At first, Hoffman, the little girl, didn’t question whether flying was possible or not. Hoffman wanted to believe her mother wasn’t a whack job. And, as Hoffman entered her teens, she began to have doubts. Of course, the reader wondered all along, not just whether the mom could fly, but whether or when young Claire would realize flying was a hoax.
Without that question about flight hanging over us, the memoir might have degenerated into the kind of plot so many of write—this happened, and then this happened, and then this happened. The plot is episodic. The events may all be interesting, but there’s no hook. In Hoffman’s case, flying provided the hook.
Let’s see if the sentence below can help you get at the nugget of curiosity in your book.
Because [xxx] happened, but no one knows why or how, which scenes will make the reader more and more curious, until, at the end, the narrator tells us the truth?
In the case of Hoffman’s memoir, the truth revealed at the climax did not turn out the way I had foreseen. When the adult Hoffman returned home to try out flying for herself, she found a way to reconcile her past and present.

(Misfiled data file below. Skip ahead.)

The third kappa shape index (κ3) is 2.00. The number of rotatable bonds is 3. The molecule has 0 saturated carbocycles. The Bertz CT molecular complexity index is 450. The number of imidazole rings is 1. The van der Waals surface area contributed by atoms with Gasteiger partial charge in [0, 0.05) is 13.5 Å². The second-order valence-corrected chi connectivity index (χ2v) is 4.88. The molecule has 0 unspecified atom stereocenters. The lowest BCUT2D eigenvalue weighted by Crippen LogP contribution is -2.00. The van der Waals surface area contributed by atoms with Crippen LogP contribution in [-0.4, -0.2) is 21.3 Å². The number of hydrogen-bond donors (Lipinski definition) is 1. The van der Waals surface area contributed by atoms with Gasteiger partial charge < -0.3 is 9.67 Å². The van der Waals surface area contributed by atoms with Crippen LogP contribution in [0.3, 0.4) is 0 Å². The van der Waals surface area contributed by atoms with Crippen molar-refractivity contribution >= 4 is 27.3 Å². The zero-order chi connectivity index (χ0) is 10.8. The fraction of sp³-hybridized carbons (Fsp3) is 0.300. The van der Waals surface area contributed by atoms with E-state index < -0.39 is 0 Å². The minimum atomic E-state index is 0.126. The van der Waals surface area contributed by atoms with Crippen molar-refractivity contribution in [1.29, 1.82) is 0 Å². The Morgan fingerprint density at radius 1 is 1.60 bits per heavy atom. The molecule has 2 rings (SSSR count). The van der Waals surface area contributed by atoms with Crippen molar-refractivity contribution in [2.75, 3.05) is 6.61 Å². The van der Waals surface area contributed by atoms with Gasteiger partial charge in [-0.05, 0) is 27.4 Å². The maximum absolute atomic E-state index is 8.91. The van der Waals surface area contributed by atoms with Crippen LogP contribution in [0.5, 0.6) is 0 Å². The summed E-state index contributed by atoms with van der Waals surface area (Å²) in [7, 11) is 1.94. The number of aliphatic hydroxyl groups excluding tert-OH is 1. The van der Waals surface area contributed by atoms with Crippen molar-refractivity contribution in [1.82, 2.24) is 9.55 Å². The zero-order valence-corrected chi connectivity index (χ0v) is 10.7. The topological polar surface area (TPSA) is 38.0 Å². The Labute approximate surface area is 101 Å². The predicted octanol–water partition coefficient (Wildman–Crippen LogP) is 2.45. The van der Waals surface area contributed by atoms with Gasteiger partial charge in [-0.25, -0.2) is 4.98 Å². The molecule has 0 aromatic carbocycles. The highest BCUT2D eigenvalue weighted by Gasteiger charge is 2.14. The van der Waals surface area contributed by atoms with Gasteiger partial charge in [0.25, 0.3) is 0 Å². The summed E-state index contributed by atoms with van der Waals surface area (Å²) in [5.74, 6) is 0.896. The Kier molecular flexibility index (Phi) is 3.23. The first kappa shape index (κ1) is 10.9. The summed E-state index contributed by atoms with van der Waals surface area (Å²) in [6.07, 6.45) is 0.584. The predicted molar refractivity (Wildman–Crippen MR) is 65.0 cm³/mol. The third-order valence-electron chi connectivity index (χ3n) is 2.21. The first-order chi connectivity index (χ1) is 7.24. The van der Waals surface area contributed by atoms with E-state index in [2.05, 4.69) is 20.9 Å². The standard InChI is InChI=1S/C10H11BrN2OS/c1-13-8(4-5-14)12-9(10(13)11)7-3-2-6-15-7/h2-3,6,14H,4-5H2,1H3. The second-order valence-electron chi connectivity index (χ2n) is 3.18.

The Discovery Draft
In the first pass through a book, a writer must figure out what the story will be about. By story, I don’t mean the events of what happens. I mean what causes the story to have tension or what makes the reader curious. (I’ve written a post on story arc that you might find helpful; but, don’t worry about nailing down the “throughline” in words.) Mindmapping will help you do that.
What we’re seeking with a mindmap is the “aboutness” of the story. Our first drafts are discovery drafts. They’re likely to be messy, lacking in plot, and disorganized. We have too many images in our heads. If we can narrow these down, we can discover the story’s essence.
With mindmapping software you can zero in on the main conflicts and obstacles, or focus on the curiosity factor. (An author of a memoir about climbing peaks in the Himalayas might, for instance, pose this question: What made xxx put himself in danger again and again? This would give the author a “first pass” at the aboutness of his story.)
Part II of this article will appear on November 18, 2016. Then, I’ll show you a step-by-step method to make this work for you.